https://hbr.org/2019/02/why-is-customer ... profitable
Since 2015, we examined the incentives structures within customer service departments at over a dozen companies in finance, technology, and travel services to understand why customers perpetually experience hassles. We found that these companies screen complaining callers by using a hierarchical organizational structure. This structure, we argue, keeps a lid on the amount of redress customers are willing to seek. In other words, by forcing customers to jump through hoops, the organization helps curb its redress payouts.
As part of our research, described in a forthcoming article in the journal Marketing Science, we interviewed managers of call centers to understand how their customer service organization is structured, and the way it contains redress payouts. We found that most involve at least two levels of agents.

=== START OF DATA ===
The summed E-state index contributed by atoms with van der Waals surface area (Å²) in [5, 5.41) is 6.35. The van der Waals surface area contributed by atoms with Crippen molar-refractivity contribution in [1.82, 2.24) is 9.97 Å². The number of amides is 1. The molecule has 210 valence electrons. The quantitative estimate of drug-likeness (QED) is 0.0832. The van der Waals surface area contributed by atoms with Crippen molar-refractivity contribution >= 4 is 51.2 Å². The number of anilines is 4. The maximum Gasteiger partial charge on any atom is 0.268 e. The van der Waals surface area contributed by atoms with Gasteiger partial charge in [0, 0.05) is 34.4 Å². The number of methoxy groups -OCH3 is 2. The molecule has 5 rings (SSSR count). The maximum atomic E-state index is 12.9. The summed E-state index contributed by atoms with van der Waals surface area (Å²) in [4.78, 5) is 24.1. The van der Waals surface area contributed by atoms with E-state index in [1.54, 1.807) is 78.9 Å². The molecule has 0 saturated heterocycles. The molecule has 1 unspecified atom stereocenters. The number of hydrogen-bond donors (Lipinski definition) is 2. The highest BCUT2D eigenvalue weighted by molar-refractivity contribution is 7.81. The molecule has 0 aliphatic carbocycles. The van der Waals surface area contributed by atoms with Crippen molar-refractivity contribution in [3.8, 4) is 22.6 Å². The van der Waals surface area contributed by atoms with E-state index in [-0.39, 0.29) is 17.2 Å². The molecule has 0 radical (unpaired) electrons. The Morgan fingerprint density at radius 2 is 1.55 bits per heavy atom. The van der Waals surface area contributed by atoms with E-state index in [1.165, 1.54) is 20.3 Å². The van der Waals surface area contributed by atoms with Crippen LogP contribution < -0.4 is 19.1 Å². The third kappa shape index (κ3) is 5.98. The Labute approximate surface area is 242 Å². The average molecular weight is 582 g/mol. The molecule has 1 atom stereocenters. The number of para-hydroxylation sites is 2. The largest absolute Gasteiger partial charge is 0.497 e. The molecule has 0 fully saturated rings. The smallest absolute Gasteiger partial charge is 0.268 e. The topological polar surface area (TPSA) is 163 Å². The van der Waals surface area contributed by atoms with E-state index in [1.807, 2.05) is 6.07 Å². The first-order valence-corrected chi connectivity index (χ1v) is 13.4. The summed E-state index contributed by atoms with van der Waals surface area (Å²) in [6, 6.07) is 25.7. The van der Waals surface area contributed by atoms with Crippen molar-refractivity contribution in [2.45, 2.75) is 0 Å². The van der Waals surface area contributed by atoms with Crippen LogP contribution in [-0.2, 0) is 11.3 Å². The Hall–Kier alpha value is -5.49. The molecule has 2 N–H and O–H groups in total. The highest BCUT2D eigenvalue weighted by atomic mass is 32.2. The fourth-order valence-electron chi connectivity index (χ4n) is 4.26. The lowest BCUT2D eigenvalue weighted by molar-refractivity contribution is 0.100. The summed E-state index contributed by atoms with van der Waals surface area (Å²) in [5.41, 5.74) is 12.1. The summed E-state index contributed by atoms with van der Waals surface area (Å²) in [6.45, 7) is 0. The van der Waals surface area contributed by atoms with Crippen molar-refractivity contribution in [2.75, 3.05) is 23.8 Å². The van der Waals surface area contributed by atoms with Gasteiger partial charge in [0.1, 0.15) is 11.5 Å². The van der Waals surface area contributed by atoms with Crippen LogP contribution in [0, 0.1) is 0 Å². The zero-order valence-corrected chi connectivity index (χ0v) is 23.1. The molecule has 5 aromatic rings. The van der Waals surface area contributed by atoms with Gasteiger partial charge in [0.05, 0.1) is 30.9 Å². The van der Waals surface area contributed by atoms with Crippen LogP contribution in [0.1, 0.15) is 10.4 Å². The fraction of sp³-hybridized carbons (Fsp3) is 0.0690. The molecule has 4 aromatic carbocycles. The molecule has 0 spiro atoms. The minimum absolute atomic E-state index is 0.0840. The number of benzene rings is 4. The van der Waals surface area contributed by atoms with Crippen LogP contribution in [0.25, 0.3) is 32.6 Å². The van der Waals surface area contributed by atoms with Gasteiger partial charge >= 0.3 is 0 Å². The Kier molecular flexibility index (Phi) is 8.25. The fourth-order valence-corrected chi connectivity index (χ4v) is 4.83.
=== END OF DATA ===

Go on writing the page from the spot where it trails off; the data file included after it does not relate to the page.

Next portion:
The Level 1 agents take all incoming calls and hear each customer’s complaint first. These agents are typically limited in the amount of redress they are authorized to offer to the caller. For example, one Indian call center that serves the seller of language learning products forbade Level 1 agents from offering any monetary refunds. These agents could only offer replacement items or provide information on the status of an order. Any caller insisting on a refund was told to call the U.S. headquarters during normal business hours, generating additional tasks for any customer seeking more compensation from the call center manager, or Level 2 agent. This design relies on the fact that some consumers are not willing to incur this hassle. When this happens, the company is off the hook for the additional payout.
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